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Warning as Aussies brace for 75% grocery bill hike

Aldi data has found Aussies are expecting to spend a staggering amount on groceries this Christmas.

With grocery bills set to skyrocket this Christmas, millions of Aussies are being warned not to make this spending mistake.

More than three quarters of Aussies are bracing for their grocery bill to increase by up to 75 per cent this Christmas, new Aldi research found. Around 7 per cent expect their bill to more than double.

Put into context, Aussies spent about $14.16 billion at the supermarket in September, Australian Bureau of Statistics data found. That’s about $535 per person. So, an increase of 75 per cent works out to an extra $401 per person.

Woman grocery shopping.
Aussies are expecting a bigger grocery bill this Christmas. (Source: Getty)

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Aldi found the vast majority of shoppers (80 per cent) were now looking for ways to stretch their budget further, with about a quarter (23 per cent) considering switching their supermarket to save.

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“Although half of the population are still planning to celebrate big this Christmas, they’re doing so with one eye fixed on their back pocket,” Aldi managing director Jordan Lack said.

Coles and Woolworths are fighting for shoppers looking for savings, with the supermarket giants both dropping prices on a range of grocery items yesterday.

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‘Debt spiral’ warning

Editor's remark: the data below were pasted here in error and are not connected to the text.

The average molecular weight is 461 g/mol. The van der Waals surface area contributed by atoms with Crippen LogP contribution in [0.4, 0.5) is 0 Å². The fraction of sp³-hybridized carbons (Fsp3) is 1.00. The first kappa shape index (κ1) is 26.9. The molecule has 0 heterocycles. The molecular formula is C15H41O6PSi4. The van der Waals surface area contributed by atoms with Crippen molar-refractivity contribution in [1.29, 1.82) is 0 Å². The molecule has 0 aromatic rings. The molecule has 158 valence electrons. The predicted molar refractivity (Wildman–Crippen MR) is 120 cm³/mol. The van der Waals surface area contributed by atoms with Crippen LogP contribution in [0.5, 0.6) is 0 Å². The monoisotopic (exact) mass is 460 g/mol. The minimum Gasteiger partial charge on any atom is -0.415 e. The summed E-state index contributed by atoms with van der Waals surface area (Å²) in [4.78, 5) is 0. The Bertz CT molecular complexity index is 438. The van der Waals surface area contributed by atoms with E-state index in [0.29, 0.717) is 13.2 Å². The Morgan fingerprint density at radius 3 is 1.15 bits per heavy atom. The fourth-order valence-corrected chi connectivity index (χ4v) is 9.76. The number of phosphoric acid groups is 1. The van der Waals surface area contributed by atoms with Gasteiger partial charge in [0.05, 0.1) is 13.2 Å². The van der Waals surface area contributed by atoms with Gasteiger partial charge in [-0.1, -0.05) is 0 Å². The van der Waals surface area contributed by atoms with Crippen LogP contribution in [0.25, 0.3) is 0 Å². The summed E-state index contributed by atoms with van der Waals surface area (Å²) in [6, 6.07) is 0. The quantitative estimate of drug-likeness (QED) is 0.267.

With bills set to soar, Aussies are being warned against putting these extra costs on credit cards - or they could risk falling into a “debt spiral”.

One in five Aussies - or 4.2 million people - were planning to turn to credit to fund their Christmas spending, new Finder research found. Credit cards were the most popular option (11 per cent), followed by buy now, pay later (7 per cent) and personal loans (3 per cent).

Finder money expert Rebecca Pike said using a credit card for Christmas costs was only a good move if you were confident you could make repayments on time.

“If you rely too much on credit to fund your holiday spending, you could find yourself in a debt spiral that lasts well into the new year,” Pike told Yahoo Finance.

“If you’re left with $1,479 in debt, which is how much the average person is expected to spend on festive expenses this season, it could end up costing you almost $150 or more in interest alone.”

Pike encouraged Aussies to stick to their shopping list this Christmas, stock up on staples when they are on sale and compare prices for big-ticket items.

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